Once the ceramic component has been supplied 40, a reflective-coating mixture is thereafter directly air sprayed, numeral 54, onto the component surface 62. The reflective-coating mixture comprises fine particles of a metallic pigment, such as platinum, gold, palladium, and alloys thereof, mixed with an organic reflective-coating-mixture carrier. A platinum/gold blend is preferred as the metallic pigment. A suitable platinum-containing reflective-coating mixture is Engelhard Spray Bright Platinum A4707, available from Engelhard Corporation, East Newark, N.J. The Bright Platinum A4707 comprises about 1-30 percent by weight metallo-organic platinum compounds, remainder organic compounds. A suitable gold-containing reflective coating mixture is Liquid Bright `N` Gold, available from Engelhard Corporation, East Newark, N.J. The Liquid Bright `N` Gold material comprises about 12 percent by weight noble metal, including, but not limited to platinum, silver, gold and combinations thereof, remainder organic compounds. Preferably, the reflective coating mixture is a blend of about 25 percent by weight Bright Platinum A4707 with the remaining portion being Liquid Bright `N` Gold. A reflective coating comprised of this particular blended reflective coating mixture that is applied over a substrate of a component has functioned substantially as intended while being subjected to the harsh engine combustion environment enduring temperatures up to about 1,650.degree. F. for as much as about 2,000 hours.
 Each of the reflective coating formulations advantageously encapsulates the noble metal contained within the formulation, which encapsulation is believed to prevent stress corrosion cracking if salts and the noble metal come in contact with metal compounds. Additionally, the reflective coating formulations contain fluxes and glass formers, as well as the encapsulated noble metal, which each contribute to prevent the reflective coating from diffusing into the substrate of the component at high temperatures.
 The air-assisted spraying 54 is accomplished with an air-spray apparatus 80, such as that depicted schematically in FIG. 5. The air-spray apparatus 80 includes a hollow tube 82 into which a flow 84 of the fluid mixture to be air sprayed is introduced under pressure. The flow 84 expands through an expansion nozzle 86 and vaporizes to form a mist of the air-sprayed material. The mist is actually formed from the vaporized organic carrier, and the solid particles of the ceramic material are carried with the flow of the mist to the surface being air sprayed. Additional gas or fluid may be introduced through an assist line 88 to shape the flow exiting the nozzle 86.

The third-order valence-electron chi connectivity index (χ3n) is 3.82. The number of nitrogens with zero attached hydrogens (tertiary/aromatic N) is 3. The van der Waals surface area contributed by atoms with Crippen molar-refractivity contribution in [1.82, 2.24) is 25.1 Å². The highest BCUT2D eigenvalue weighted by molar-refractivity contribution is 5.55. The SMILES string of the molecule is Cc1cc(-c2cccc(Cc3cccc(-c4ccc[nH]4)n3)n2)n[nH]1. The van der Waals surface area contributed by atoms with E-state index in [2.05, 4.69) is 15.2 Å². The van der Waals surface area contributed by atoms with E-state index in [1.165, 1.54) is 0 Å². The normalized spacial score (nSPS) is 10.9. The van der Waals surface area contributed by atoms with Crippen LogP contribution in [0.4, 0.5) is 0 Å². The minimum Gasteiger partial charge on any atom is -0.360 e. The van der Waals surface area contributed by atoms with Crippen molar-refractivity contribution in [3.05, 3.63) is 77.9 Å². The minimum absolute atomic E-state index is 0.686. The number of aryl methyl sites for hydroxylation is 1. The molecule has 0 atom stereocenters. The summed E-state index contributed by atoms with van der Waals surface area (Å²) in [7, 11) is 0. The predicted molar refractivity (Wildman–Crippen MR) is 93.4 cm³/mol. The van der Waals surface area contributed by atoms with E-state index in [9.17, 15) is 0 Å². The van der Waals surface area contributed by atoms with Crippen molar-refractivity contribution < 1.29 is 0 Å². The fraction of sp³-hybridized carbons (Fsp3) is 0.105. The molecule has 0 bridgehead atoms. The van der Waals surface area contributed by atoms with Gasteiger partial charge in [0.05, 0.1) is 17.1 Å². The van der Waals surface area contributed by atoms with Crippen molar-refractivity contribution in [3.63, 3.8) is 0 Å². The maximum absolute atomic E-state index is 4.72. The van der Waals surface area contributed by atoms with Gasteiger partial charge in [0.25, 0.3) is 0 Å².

The air-spraying is performed in ambient conditions, that is, in air, without heating either the flow of the mixture being sprayed or the substrate. It is readily performed quickly and inexpensively on components 64 of any size, using the easily operated apparatus 80. Air-assisted spraying is contrasted with other types of deposition techniques often used to deposit coatings on gas turbine components, such as plasma spraying, vapor phase aluminiding, and chemical vapor deposition, all of which are performed at elevated temperatures and in most cases in special atmospheric chambers or devices. Air-assisted spraying is also contrasted with electrodeposition and dipping techniques, which require that the article be immersed in a liquid medium. Alternative approaches which are within the scope of the present invention are airless spraying, HVLP, brushing, and decal transfer application.
 It is preferred that the air-assisted spraying 54 applies the reflective-coating mixture in several layers, allowing each layer to air dry before the next layer is applied.
 The component 64 having the reflective-coating mixture thereon is thereafter fired to form a reflective coating 72, numeral 56. The firing 56 is performed by heating the reflective-coating mixture to an elevated temperature in air. A preferred temperature range is from about 1,100.degree. F. to about 2,150.degree. F., and a most-preferred firing 56 is at about 1,650.degree. F. for about one hour. The preferred approach is to heat the entire component 64 and the applied coating 72 to the firing temperature.
 The reflective coating 72 is applied in an amount such that the total amount of the reflective coating 72 is present in an amount of from about 0.00325 to about 0.0625 grams per square inch of the component surface 62 to which it is applied. That is, the reflective coating 72 is preferably present in an amount of from about 0.00275 to about 0.0475 grams per square inch of the component surface 62.